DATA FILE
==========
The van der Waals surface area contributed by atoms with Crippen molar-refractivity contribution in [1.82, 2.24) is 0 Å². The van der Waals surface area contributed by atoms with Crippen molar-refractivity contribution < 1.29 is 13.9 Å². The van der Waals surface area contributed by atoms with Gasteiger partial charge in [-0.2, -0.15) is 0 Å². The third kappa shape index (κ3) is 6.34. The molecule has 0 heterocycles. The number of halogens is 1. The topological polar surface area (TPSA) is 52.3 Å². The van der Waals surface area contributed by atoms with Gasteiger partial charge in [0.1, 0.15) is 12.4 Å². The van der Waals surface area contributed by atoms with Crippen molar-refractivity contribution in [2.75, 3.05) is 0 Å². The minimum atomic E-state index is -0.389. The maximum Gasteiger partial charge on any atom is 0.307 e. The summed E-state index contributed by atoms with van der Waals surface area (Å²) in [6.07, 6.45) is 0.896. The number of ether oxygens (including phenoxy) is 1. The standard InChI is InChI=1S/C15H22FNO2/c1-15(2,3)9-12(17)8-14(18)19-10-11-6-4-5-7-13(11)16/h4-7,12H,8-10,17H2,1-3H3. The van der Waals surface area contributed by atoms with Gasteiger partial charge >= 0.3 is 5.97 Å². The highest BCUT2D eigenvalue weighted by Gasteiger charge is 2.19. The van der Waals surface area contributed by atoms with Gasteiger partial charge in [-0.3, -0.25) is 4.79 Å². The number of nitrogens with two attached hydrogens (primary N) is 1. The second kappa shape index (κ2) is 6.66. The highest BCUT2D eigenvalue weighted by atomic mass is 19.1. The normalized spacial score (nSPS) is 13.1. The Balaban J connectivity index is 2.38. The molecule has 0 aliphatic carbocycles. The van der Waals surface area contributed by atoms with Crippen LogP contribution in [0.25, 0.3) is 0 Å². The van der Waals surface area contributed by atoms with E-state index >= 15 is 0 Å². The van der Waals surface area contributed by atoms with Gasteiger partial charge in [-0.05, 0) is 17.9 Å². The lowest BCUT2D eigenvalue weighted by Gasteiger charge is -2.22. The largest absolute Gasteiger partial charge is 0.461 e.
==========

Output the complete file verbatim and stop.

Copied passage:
The van der Waals surface area contributed by atoms with Crippen molar-refractivity contribution in [1.82, 2.24) is 0 Å². The van der Waals surface area contributed by atoms with Crippen molar-refractivity contribution < 1.29 is 13.9 Å². The van der Waals surface area contributed by atoms with Gasteiger partial charge in [-0.2, -0.15) is 0 Å². The third kappa shape index (κ3) is 6.34. The molecule has 0 heterocycles. The number of halogens is 1. The topological polar surface area (TPSA) is 52.3 Å². The van der Waals surface area contributed by atoms with Gasteiger partial charge in [0.1, 0.15) is 12.4 Å². The van der Waals surface area contributed by atoms with Crippen molar-refractivity contribution in [2.75, 3.05) is 0 Å². The minimum atomic E-state index is -0.389. The maximum Gasteiger partial charge on any atom is 0.307 e. The summed E-state index contributed by atoms with van der Waals surface area (Å²) in [6.07, 6.45) is 0.896. The number of ether oxygens (including phenoxy) is 1. The standard InChI is InChI=1S/C15H22FNO2/c1-15(2,3)9-12(17)8-14(18)19-10-11-6-4-5-7-13(11)16/h4-7,12H,8-10,17H2,1-3H3. The van der Waals surface area contributed by atoms with Gasteiger partial charge >= 0.3 is 5.97 Å². The highest BCUT2D eigenvalue weighted by Gasteiger charge is 2.19. The van der Waals surface area contributed by atoms with Gasteiger partial charge in [-0.3, -0.25) is 4.79 Å². The number of nitrogens with two attached hydrogens (primary N) is 1. The second kappa shape index (κ2) is 6.66. The highest BCUT2D eigenvalue weighted by atomic mass is 19.1. The normalized spacial score (nSPS) is 13.1. The Balaban J connectivity index is 2.38. The molecule has 0 aliphatic carbocycles. The van der Waals surface area contributed by atoms with Crippen LogP contribution in [0.25, 0.3) is 0 Å². The van der Waals surface area contributed by atoms with E-state index >= 15 is 0 Å². The van der Waals surface area contributed by atoms with Gasteiger partial charge in [-0.05, 0) is 17.9 Å². The lowest BCUT2D eigenvalue weighted by Gasteiger charge is -2.22. The largest absolute Gasteiger partial charge is 0.461 e.